Nostalgic feelings have recently caused me to reflect back on my freshman year of college. No other year of my life has been filled with more ups and downs, and highs and lows, than freshman year. Throughout all of the madness, one factor remained constant: my roommate. It is time to thank her for everything. These are only a few of the many reasons to do so, and this goes for roommates everywhere.

You have been through all the college "firsts" together.

If you think about it, your roommate was there through all of your first college experiences. The first day of orientation, wishing you luck on the first days of classes, the first night out, etc. That is something that can never be changed. You will always look back and think, "I remember my first day of college with ____."

You were even each other's first real college friend.

You were even each other's first real college friend.

Months before move-in day, you were already planning out what freshman year would be like. Whether you previously knew each other, met on Facebook, or arranged to meet in person before making any decisions, you made your first real college friend during that process.

SEE ALSO: 18 Signs You're A Little Too Comfortable With Your Best Friends

The transition from high school to college is not easy, but somehow you made it out on the other side.

It is no secret that transitioning from high school to college is difficult. No matter how excited you were to get away from home, reality hit at some point. Although some people are better at adjusting than others, at the times when you were not, your roommate was there to listen. You helped each other out, and made it through together.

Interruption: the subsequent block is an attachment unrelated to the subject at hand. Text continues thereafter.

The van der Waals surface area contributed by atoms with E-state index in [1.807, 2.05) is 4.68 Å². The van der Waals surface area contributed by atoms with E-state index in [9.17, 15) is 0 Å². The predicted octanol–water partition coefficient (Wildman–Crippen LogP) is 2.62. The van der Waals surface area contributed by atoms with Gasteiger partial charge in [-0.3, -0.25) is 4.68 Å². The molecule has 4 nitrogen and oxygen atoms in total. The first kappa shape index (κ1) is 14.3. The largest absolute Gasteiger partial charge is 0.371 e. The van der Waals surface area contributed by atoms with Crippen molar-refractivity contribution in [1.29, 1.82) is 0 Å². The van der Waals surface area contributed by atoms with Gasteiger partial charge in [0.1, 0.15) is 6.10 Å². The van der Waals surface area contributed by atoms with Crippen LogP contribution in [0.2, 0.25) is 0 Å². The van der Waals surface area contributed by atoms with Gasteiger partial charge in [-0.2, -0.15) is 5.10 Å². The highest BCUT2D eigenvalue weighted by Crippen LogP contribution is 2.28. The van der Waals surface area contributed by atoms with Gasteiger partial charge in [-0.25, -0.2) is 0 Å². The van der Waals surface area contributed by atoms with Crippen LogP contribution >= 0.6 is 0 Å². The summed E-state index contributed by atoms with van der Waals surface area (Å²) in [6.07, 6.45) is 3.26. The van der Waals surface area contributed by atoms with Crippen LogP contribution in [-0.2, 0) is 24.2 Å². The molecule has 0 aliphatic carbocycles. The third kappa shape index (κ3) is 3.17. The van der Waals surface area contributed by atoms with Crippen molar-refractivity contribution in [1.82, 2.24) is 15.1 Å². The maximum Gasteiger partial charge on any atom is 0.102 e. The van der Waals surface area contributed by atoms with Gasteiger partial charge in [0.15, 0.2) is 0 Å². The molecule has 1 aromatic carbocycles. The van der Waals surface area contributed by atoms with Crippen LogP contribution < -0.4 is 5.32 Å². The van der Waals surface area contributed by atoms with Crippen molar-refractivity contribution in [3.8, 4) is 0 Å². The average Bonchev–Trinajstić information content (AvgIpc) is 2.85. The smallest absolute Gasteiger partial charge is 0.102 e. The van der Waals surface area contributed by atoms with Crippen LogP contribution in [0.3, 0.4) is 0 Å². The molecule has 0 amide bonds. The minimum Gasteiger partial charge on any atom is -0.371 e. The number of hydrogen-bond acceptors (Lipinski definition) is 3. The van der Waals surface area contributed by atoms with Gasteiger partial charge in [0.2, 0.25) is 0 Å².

Late night talks were never more real.

Remember the first week when we stayed up talking until 2:00 a.m. every night? Late night talks will never be more real than they were freshman year. There was so much to plan for, figure out, and hope for. Your roommate talked, listened, laughed, and cried right there with you until one of you stopped responding because sleep took over.

You saw each other at your absolute lowest.

It was difficult being away from home. It hurt watching relationships end and losing touch with your hometown friends. It was stressful trying to get in the swing of college level classes. Despite all of the above, your roommate saw, listened, and strengthened you.

...but you also saw each other during your highest highs.

After seeing each other during the lows, seeing each other during the highs was such a great feeling. Getting involved on campus, making new friends, and succeeding in classes are only a few of the many ways you have watched each other grow.

There was so much time to bond before the stresses of college would later take over.

Freshman year was not "easy," but looking back on it, it was more manageable than you thought at the time. College only gets busier the more the years go on, which means less free time. Freshman year you went to lunch, dinner, the gym, class, events, and everything else possible together. You had the chance to be each other's go-to before it got tough.

No matter what, you always bounced back to being inseparable.

Phases of not talking or seeing each other because of business and stress would come and go. Even though you physically grew apart, you did not grow apart as friends. When one of you was in a funk, as soon as it was over, you bounced right back. You and your freshman roommate were inseparable.

The "remember that one time, freshman year..." stories never end.